Hong Kong’s energy, bustle were tangible, but not unmanageable nor oppressive

Anyone who thinks Hong Kong is just an Asian version of Chinatown — think again!

A father and kids on the Hong Kong island ferry on a Sunday afternoon.

A father and kids on the Hong Kong island ferry on a Sunday afternoon.



Anyone who thinks Hong Kong is just an Asian version of Chinatown — think again!

I had the opportunity to spend 14 days in Hong Kong, between March 13-27, 2013. I was invited by a Canadian friend who manages an established Hong Kong company. Luckily, I was able to stay in his condominium without cost as decent downtown hotels rent at about $400 per night.


Upon landing on my Air Canada flight, it quickly became clear this city was not like any “Chinatown” I had seen in Vancouver, Victoria, Edmonton or Calgary.

The Hong Kong airport is one of the busiest in the world, but ran with total efficiency. After my flight of over 14 hours from Calgary, I could have been confused by exhaustion, but I was able to gracefully exit from the airport with all my luggage. I made my way to the downtown Hong Kong Municipal Transit (MTR) station by airport express train where my friend Doug met me. En route I noted the modernity, speed and cleanliness of that train, and these attributes were the rule on all my trips on the MTR.

Crowds on the train were not oppressive. Even later travel, during high-traffic workday periods when congestion was high, travellers were polite and respectful of one another. This is impressive in a place where eight and a half million people live closely packed into the Hong Kong area, and many millions more live in mainland China close by. In fact, more than half the population of the world is said to live within five hours flight time from Hong Kong.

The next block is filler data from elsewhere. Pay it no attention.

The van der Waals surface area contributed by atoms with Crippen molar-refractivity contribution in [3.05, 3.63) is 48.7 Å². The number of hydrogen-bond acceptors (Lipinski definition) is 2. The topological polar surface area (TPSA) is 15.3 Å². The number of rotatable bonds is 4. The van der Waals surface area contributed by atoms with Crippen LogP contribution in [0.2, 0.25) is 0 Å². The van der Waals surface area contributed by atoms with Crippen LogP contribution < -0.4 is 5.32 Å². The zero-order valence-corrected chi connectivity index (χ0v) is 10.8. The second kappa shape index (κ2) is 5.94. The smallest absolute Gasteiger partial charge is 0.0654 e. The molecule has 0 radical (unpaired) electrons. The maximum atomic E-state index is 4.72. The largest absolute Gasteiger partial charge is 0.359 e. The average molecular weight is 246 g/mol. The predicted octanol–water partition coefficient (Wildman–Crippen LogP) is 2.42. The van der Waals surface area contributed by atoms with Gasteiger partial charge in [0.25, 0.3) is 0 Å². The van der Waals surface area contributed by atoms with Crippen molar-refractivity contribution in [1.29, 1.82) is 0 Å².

Hong Kong and Kowloon

The heart of downtown is the Central District where the airport express landed me, and close to it is the Admiralty district where commerce towers and government offices are located. If you want to see some creative shapes in tall skyscrapers, you need to visit this city. The buildings sweep uphill from the harbour to climb partway up to “The Peak”, one of the highest points on the island of Hong Kong. To aid a person climbing that steep and green-topped hill there is an escalator, reputed to be the world’s longest, which runs beside Cochrane Street, over Hollywood Drive, then beside Shelley Street as far as Conduit Road. A climb up The Peak delivers a hiker to a magnificent view of the island of Hong Kong, across the straits to Kowloon, the mainland, and some of the outlying islands. There are snack and ice cream shops at the top. The less adventurous can arrive by public transport.